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Endangered mangrove species found in West Kalimantan

News Desk
News Desk

The Jakarta Post

Jakarta | Fri, June 16, 2017 | 05:02 pm
Endangered mangrove species found in West Kalimantan

The mangroves spread across Padang Tikar's coast represents 33 percent of the total 202 types of mangrove species recorded in Indonesia. (Shutterstock/File)

A Kalimantan-based environmental institution has released findings of an endangered mangrove species discovered within the coastal landscape of Padang Tikar and Dabung in Kubu Raya regency, West Kalimantan.

“The finding of this tumuk putih species, or Bruguiera hainesii, is the first in Indonesia. This type of mangrove previously only existed in Malaysia, Singapore and Papua New Guinea,” said Denni Nurdwiansyah, the program manager of Friends of Coastal Communities (Sampan) Kalimantan as quoted by Antara news agency on Wednesday.

Denni said the species is listed in the IUCN Red List of Threatened Species’s critically endangered category. The species has a population of around 203 trees, 80 of which are found in Malaysia, three in Singapore and 120 in Papua New Guinea.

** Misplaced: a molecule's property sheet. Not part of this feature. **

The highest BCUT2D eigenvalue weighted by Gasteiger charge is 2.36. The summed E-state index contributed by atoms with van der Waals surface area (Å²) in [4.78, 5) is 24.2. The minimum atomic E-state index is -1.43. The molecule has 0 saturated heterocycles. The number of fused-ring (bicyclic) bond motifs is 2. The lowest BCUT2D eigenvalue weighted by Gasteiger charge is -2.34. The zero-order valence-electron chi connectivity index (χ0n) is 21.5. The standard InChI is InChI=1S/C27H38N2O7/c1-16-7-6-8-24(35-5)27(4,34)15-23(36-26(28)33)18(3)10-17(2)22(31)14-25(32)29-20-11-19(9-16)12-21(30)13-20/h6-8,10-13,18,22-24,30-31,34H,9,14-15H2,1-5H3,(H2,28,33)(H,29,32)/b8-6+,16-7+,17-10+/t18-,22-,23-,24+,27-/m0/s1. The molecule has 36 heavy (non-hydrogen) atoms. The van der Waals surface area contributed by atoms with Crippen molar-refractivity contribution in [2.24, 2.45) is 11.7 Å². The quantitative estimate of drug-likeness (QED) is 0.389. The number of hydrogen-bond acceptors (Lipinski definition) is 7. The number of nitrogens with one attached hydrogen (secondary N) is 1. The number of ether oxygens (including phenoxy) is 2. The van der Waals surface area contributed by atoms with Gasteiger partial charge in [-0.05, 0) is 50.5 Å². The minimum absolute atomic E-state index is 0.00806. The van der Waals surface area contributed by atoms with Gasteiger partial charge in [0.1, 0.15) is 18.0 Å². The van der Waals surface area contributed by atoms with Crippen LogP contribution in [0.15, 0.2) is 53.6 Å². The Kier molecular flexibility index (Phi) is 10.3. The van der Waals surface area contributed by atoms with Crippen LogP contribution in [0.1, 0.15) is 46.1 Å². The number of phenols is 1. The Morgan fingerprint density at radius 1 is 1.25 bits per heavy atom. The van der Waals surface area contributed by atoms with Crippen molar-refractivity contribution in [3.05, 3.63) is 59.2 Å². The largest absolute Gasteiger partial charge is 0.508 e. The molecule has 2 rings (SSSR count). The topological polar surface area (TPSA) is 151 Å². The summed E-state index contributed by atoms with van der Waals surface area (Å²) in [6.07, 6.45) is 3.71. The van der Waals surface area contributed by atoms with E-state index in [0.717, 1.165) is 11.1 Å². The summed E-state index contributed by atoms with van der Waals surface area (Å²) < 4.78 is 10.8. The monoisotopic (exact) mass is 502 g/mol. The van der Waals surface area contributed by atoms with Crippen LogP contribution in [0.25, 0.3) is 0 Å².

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The community's mangrove specialist Bekti Saputro said the finding indicated that the mangrove ecosystem in Padang Tikar is still healthy and well-preserved.

The mangroves on Padang Tikar’s coast represents 33 percent of the total 202 types of mangrove species recorded in Indonesia, or 47 percent of the 150 types of mangrove species in Kalimantan. 

The findings also confirm the status of Kubu Raya regency, especially Padang Tikar, as one of the richest and most complete mangrove ecosystems in Southeast Asia, with a total area of 59,847 hectares. (mas/kes)

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